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EnglishEdit

EtymologyEdit

From Latin intimare (to put or bring into, to impress, to make familiar), from intimus (inmost, innermost, most intimate), superlative of intus (within), from in (in); see interior.

PronunciationEdit

Adjective, noun

  • enPR: ĭn'tĭmət, IPA(key): /ˈɪn.tɪ.mət/
  • (file)

Verb

AdjectiveEdit

intimate (comparative more intimate, superlative most intimate)

  1. Closely acquainted; familiar.
    an intimate friend
    He and his sister deeply valued their intimate relationship as they didn't have much else to live for.
  2. Of or involved in a sexual relationship.
    She enjoyed some intimate time alone with her husband.
  3. Personal; private.
    an intimate setting
  4. Pertaining to details that require great familiarity to know.
    • 2015, Slawomir Pikula, Joanna Bandorowicz-Pikula, Patrick Groves, “NMR of lipids”, in Nuclear Magnetic Resonance, volume 44, Cambridge: Royal Society of Chemistry, ISSN 0305-9804, page 391:
      Grélard et al.87 determined the intimate structure of pseudoviral particles of hepatitis B subvirus using solid-state NMR, light scattering, and cryo-electron microscopy.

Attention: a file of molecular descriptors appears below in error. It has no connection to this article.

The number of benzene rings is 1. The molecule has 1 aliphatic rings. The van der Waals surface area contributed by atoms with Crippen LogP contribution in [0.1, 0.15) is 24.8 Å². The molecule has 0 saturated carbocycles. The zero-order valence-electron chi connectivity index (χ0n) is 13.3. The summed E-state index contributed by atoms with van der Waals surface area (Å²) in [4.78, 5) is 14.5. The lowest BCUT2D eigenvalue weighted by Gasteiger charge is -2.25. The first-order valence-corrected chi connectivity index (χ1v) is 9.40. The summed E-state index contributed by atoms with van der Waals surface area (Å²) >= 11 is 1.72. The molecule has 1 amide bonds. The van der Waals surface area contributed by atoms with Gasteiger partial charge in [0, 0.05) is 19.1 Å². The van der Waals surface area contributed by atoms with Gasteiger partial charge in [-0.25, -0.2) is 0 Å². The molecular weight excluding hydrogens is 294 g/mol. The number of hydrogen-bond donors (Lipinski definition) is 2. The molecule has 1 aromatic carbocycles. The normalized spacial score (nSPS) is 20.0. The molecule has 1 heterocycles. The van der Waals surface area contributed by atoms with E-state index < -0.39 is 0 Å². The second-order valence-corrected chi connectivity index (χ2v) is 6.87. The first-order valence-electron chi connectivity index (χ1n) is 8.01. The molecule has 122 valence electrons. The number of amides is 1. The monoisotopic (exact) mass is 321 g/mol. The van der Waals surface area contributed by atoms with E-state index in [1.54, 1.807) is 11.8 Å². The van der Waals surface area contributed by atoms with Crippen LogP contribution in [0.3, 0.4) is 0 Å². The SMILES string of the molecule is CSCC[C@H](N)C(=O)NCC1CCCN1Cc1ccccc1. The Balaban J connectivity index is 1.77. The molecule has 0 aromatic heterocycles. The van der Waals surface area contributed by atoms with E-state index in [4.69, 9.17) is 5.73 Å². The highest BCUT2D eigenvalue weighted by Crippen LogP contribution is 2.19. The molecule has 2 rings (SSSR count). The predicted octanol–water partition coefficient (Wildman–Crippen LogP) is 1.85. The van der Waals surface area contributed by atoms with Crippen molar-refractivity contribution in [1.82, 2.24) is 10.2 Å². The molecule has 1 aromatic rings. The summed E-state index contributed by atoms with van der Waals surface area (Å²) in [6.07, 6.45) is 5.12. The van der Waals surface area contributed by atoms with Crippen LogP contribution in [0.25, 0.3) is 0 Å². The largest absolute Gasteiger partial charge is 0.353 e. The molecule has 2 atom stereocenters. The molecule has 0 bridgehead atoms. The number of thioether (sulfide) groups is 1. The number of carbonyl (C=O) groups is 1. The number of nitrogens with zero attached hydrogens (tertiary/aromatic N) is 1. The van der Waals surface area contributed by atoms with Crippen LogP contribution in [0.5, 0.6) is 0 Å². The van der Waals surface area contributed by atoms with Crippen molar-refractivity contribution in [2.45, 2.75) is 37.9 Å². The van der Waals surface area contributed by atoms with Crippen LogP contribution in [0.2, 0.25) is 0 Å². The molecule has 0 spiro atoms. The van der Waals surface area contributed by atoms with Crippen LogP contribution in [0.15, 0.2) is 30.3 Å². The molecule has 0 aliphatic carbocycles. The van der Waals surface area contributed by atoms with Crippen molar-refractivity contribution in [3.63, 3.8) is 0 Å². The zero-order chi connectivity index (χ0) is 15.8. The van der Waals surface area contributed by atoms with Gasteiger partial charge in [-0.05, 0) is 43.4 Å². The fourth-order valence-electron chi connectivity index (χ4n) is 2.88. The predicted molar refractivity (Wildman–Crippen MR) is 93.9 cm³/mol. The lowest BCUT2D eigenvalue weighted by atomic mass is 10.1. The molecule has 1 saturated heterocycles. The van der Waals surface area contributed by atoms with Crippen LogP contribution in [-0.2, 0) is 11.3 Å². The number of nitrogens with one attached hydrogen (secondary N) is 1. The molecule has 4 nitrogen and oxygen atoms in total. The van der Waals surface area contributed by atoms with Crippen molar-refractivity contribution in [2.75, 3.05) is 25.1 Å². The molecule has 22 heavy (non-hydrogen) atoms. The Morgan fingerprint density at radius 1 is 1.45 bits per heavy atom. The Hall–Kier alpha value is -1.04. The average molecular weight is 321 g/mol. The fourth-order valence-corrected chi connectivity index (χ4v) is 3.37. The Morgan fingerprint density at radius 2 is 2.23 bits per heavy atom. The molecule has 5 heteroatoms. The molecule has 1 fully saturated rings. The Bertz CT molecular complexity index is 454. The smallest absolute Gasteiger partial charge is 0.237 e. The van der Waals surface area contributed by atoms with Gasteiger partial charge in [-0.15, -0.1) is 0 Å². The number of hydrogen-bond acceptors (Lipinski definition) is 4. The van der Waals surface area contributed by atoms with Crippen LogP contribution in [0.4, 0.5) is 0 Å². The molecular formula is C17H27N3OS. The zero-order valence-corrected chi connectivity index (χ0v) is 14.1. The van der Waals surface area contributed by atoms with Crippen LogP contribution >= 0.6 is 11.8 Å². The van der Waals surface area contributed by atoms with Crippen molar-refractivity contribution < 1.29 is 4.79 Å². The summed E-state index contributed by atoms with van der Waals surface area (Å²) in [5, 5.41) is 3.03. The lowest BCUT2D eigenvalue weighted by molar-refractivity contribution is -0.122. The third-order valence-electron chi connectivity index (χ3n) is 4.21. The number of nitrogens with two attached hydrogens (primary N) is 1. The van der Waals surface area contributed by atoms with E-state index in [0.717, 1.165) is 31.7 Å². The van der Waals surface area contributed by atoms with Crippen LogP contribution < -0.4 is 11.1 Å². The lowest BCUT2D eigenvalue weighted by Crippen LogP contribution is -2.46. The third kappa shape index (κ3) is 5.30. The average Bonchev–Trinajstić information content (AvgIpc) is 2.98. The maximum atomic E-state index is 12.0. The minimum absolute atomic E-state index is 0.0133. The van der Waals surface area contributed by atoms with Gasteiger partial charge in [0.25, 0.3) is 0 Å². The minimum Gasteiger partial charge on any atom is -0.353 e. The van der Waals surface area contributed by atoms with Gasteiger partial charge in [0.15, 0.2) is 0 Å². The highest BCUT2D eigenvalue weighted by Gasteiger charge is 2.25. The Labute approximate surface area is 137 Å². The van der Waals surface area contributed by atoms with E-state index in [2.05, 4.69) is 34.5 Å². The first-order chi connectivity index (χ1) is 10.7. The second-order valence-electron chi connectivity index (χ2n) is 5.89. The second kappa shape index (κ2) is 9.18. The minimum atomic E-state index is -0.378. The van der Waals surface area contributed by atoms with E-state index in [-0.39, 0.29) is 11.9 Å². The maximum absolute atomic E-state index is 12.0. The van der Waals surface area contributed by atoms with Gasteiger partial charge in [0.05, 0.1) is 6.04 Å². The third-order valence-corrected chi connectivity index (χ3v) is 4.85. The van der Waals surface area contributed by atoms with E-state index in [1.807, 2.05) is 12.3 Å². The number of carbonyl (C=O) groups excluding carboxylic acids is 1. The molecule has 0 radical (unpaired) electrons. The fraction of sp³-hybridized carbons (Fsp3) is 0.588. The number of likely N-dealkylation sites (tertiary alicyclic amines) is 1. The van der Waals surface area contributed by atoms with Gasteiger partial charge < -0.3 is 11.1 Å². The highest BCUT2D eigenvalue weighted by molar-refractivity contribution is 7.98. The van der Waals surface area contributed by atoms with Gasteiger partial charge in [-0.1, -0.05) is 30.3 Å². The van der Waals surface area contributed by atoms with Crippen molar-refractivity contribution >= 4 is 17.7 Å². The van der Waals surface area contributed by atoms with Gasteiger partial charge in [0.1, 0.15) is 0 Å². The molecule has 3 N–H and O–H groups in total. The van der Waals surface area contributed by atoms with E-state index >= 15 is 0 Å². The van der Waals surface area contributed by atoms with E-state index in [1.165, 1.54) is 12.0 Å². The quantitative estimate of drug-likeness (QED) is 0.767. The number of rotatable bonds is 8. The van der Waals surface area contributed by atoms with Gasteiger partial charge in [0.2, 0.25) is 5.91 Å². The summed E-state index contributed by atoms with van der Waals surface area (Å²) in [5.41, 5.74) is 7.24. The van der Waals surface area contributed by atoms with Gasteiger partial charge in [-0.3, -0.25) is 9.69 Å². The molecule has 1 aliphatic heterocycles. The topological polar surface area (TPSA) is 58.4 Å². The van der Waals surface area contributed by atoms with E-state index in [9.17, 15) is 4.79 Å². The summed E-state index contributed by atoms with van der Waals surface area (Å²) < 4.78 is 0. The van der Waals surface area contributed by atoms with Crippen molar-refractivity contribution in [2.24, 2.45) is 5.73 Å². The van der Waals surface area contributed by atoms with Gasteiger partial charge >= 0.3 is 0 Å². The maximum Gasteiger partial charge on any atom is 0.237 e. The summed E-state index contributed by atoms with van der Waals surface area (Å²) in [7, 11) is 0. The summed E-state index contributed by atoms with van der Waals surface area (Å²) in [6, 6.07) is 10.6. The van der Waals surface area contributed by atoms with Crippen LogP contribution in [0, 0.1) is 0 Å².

TranslationsEdit

NounEdit

intimate (plural intimates)

  1. A very close friend.
    Only a couple of intimates had ever read his writing.
  2. (in plural intimates) Women's underwear, sleepwear, or lingerie, especially offered for sale in a store.
    You'll find bras and panties in the women's intimates section upstairs.

SynonymsEdit

TranslationsEdit

VerbEdit

intimate (third-person singular simple present intimates, present participle intimating, simple past and past participle intimated)

  1. (transitive, intransitive) To suggest or disclose (something) discreetly.
    • 1936, Dale Carnegie, “Part 4, Chapter 3. TALK ABOUT YOUR OWN MISTAKES FIRST”, in How to Win Friends and Influence People[1], page 223:
          The Kaiser beamed. Von Bulow had praised him. Von Bulow had exalted him and humbled himself. The Kaiser could forgive anything after that. "Haven't I always told you," he exclaimed with enthusiasm, "that we complete one another famously? We should stick together, and we will!"
          [...]
          Von Bulow saved himself in time—but, canny diplomat that he was, he nevertheless had made one error: he should have begun by talking about his own shortcomings and Wilhelm's superiority—not by intimating that the Kaiser was a half-wit in need of a guardian.
    He intimated that we should leave before the argument escalated.
  2. (transitive, India) To notify.
    I will intimate you when the details are available.

TranslationsEdit

Related termsEdit

Further readingEdit

AnagramsEdit


EsperantoEdit

AdverbEdit

intimate

  1. present adverbial passive participle of intimi

ItalianEdit

LatinEdit